1 Approved Infrastructure Minister Shane Jones with one of the study authors, KiwiRail CEO, Greg Miller.

Rarely have transport studies have been greeted with as much cynicism as the prosaically named  Upper North Island Supply Chain Study which was released yesterday.

The study proposes that Auckland port be closed and its work shared between Tauranga and Whangarei.

The study was chaired by Northland entrepreneur, Wayne Brown, a frequent Government go-to person for studies like this, who is also a close friend of Shane Jones.

Also on the study was KiwiRail CEO, Greg Miller and former Simunovich Fisheries executive, Vaughan Wilkinson, both also friends of Jones.

One Auckland political lobbyist said it was a study with a pre-determined outcome.

The study considered a number of options involving the ports of Auckland, Tauranga and Whangarei.

It comes on the back of a 2017 proposal to build a new super Auckland port at Orere Point in the Firth of Thames.

But the study has instead proposed that Tauranga and Whangarei be the main ports and that Auckland be closed down.

Development of the Whangarei port would cost $6.06 billion – of which over $2 billion would be on improving rail access from Auckland and then across Auckland — and would also require the “four laning” of State Highway One from Auckland to Whangarei, a proposal which has already been rejected by Transport Minister Phil Twyford.

The study group plan to produce their final report which will focus on “priorities for infrastructure investment, optimal regulatory settings, future challenges on which government and industry will need to work together and key actions to be taken over the next five years and beyond to implement a two-port strategy.”


But the proposal is already well behind the timetable set for it by NZ First leader, Winston Peters, on the election campaign in 2017.

In a speech to the Economic Development Agencies Conference in August that year, Peters promised that a New Zealand First government would legislate o require:

  • “The Port of Auckland transfer vehicle deliveries from Auckland to Northport by the end of 2019.”
  • “That the Port of Auckland ceases container operations at the Port of Auckland by no later than 31 December 2027; and the full development of Northport as a mega-port.”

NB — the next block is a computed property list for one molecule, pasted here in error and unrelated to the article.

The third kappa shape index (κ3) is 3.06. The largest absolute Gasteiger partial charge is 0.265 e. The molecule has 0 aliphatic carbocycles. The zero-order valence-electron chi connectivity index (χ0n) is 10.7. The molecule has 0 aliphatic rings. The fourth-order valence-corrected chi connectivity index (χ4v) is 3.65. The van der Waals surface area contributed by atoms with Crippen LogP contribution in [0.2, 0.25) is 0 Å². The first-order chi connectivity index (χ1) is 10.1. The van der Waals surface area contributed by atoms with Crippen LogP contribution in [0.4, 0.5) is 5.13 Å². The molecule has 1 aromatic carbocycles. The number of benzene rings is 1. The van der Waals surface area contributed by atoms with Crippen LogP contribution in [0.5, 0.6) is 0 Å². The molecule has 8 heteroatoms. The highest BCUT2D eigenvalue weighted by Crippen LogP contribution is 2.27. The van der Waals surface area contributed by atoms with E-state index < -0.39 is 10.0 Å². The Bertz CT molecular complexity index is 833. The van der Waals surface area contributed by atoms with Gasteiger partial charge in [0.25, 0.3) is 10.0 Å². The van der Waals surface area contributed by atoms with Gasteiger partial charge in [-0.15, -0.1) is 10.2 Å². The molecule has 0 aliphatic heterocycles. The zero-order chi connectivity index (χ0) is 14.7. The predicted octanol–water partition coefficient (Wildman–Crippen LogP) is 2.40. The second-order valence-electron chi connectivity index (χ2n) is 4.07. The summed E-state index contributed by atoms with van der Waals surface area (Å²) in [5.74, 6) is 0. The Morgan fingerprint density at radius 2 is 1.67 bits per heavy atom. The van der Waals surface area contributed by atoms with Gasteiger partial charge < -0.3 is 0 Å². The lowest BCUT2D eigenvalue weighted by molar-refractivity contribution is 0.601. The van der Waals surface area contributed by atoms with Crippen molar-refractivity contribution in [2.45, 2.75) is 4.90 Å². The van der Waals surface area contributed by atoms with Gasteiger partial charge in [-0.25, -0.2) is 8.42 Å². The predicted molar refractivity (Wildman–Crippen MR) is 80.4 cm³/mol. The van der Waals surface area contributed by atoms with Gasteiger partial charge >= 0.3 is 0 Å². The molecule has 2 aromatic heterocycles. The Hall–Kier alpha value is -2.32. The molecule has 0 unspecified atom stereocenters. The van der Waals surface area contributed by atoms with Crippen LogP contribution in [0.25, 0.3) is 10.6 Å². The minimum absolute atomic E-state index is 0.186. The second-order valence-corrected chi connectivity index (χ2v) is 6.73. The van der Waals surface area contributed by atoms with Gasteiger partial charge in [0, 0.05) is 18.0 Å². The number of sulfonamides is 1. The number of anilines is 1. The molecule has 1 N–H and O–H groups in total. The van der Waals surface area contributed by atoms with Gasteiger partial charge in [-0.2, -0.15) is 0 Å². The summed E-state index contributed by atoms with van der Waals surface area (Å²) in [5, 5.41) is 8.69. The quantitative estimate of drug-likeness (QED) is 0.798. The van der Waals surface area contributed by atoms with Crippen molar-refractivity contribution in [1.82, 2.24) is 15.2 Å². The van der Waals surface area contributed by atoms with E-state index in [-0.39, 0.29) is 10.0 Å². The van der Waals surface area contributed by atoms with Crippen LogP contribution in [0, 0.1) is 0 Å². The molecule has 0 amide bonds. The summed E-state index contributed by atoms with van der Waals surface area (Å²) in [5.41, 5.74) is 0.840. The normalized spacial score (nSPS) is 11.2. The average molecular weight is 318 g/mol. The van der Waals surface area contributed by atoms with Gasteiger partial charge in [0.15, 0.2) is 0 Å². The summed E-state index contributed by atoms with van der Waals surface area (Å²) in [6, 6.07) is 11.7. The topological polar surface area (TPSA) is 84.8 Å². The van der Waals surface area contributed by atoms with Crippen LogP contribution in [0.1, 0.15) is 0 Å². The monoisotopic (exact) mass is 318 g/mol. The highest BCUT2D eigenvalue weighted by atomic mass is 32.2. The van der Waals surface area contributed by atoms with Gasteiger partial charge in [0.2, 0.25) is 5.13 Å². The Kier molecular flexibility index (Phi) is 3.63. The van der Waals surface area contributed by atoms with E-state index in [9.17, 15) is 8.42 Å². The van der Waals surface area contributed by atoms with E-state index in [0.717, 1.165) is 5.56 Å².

• “Immediately fund the upgrade of the Auckland to Northland rail line.”,
  • “Commission the design of a world-class cruise passenger terminal for Auckland.”
  • “By the end of 2018, designate land near to Northport in Whangarei District as New Zealand’s first Special Economic Area.”
  • “By the end of 2019, subject to discussions with the people of Invercargill and Southland, designate land within Invercargill City near to South Port as New Zealand’s second Special Economic Area.”

That was Peters’ bid, but by the time the coalition negotiations had ended, all that was left was a promise by the coalition government to commission a feasibility study on the options for moving the Ports of Auckland, including giving Northport serious consideration.

The study group’s proposal will face strong opposition; obviously from the Auckland Council but also (and importantly) from the New Zealand Shipping federation who said in their submission to the study group that the needed to recognise that Ships went where the cargo was.

“It is obvious that the growth, development and even the existence of a port are entirely dependent on the cargo flows, inwards and outwards,” said Annabel Young, the Federation’s Executive Director.

“Questions about port locations and viability are inevitably questions about cargo movements.”

Young said that the 2017 study found that 70% of the cargo coming into the Waitemata port were bound for Auckland, usually south Auckland.

“Distance from the point of origin to port (or from port to the point of sale) is just one factor in choosing the port, but it is a very important factor,” she said.

“ It is entirely possible that the natural flow of cargo displaced from Auckland would be to move via Port of Tauranga.

“That is, it should not be assumed that Auckland cargo moves via Whangarei.

“This is the case even if there is a rail and road link.”

The Waikato Regional Council favoured having three ports .becauee they provided “strong competition to the benefit of exporters and importers”.

However, they conceded that it might be possible to move Auckland’s controversial car import trade to Whangarei.

National – which holds the Northland seat — has not directly criticised the Northport proposal.

Instead, it says it has an open mind about shifting Auckland’s port activity long-term but is sceptical about the process underpinning the study. 

Transport spokesperson Chris Bishop says the study looked like a political play by Infrastructure Minister Shane Jones to succeed in the north. 

“The worry is that the process is heading towards a pre-determined outcome,” said Bishop. 

But given that none of p[eters’ 2017 deadlines have so far been met; the other argument could be that the study is yet another headed for a dusty top shelf probably never to be seen again.